Apr 6, 2013 / 5:59 pm
Canadian astronaut Julie Payette admits she was a little skeptical when she got a peek at Montreal's new $48-million planetarium on Friday.
Payette said the scientist in her is used to the normal planetarium where discussions focus on stars and black holes.
She wasn't too sure about the new facility's theatre with its light-and-sound show.
"I was a little skeptical at first of the idea that we'd be into imaginative and creative stuff that is not necessarily rooted in pure science," the 49-year-old engineer told The Canadian Press.
"But I think it will attract people who would not necessarily come to a planetarium in the first place."
The Rio Tinto Alcan Planetarium, which officially opens its doors to the public on Saturday, is unique because it contains two very different theatres, which are housed under two enormous shiny cones.
The Milky Way Theatre, which seats about 200, is the traditional astronomical facility where visitors study and learn about the starry sky.
It's described as state-of-the art, with what astronomers say is the most authentic possible representation of the night sky.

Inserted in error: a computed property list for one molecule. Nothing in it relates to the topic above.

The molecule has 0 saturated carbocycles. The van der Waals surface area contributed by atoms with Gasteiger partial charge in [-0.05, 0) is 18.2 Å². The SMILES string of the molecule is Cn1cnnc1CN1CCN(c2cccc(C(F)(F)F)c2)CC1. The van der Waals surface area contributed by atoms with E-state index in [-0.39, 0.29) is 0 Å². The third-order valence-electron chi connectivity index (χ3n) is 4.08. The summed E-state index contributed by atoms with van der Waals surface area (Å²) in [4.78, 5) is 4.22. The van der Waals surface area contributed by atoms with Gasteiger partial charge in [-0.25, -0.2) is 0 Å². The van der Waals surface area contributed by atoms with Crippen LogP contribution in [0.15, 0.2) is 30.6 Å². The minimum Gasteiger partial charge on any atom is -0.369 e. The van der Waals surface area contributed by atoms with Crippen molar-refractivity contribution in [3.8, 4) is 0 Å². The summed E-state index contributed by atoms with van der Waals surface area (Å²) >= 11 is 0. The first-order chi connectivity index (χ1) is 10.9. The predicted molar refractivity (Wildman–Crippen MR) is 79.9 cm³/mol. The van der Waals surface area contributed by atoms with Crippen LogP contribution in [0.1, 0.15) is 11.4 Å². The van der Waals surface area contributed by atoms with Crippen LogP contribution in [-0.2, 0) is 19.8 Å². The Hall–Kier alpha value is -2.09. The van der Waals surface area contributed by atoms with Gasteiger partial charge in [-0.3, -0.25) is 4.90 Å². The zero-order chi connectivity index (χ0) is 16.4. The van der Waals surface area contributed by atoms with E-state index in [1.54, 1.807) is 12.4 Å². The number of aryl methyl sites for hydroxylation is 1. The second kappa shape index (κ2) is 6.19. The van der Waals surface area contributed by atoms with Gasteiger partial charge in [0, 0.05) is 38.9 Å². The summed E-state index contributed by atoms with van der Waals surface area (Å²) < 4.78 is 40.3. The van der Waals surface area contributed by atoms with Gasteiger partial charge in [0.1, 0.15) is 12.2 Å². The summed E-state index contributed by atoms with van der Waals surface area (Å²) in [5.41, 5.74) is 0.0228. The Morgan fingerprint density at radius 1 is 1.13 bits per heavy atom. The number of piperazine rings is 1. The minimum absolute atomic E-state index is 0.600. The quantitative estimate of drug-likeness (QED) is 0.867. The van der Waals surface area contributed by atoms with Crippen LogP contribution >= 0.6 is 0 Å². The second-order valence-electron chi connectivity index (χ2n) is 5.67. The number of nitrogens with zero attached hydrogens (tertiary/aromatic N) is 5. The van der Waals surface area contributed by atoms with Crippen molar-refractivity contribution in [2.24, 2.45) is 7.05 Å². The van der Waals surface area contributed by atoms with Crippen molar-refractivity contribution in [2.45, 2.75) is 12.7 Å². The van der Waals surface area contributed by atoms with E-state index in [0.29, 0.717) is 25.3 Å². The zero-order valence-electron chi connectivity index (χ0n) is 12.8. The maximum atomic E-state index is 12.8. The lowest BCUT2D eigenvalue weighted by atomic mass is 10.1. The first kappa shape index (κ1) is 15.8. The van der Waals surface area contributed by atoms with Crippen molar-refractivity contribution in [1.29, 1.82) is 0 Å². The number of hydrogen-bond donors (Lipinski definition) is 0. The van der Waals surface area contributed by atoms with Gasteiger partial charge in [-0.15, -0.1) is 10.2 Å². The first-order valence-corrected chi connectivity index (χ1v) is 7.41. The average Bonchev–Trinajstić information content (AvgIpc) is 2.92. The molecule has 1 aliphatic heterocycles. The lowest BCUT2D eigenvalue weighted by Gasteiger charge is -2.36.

There are views of celestial bodies as seen by the naked eye, but visitors will see even more if they bring along a pair of binoculars.
In the second hall, dubbed the Chaos Theatre, visitors sit back on bean bags and are taken on a 20-minute multimedia odyssey through the universe.
The extraterrestrial voyage, called Continuum, begins quietly on the ground as visitors gaze at the stars through the shadow of trees.
They are then propelled out into space and travel to far-off planets and galaxies, visit the Sun and even watch huge space rocks slam into each other.
The planetarium also features a permanent interactive exhibition with projections and multimedia games which ponder the question of whether life exists beyond Earth.
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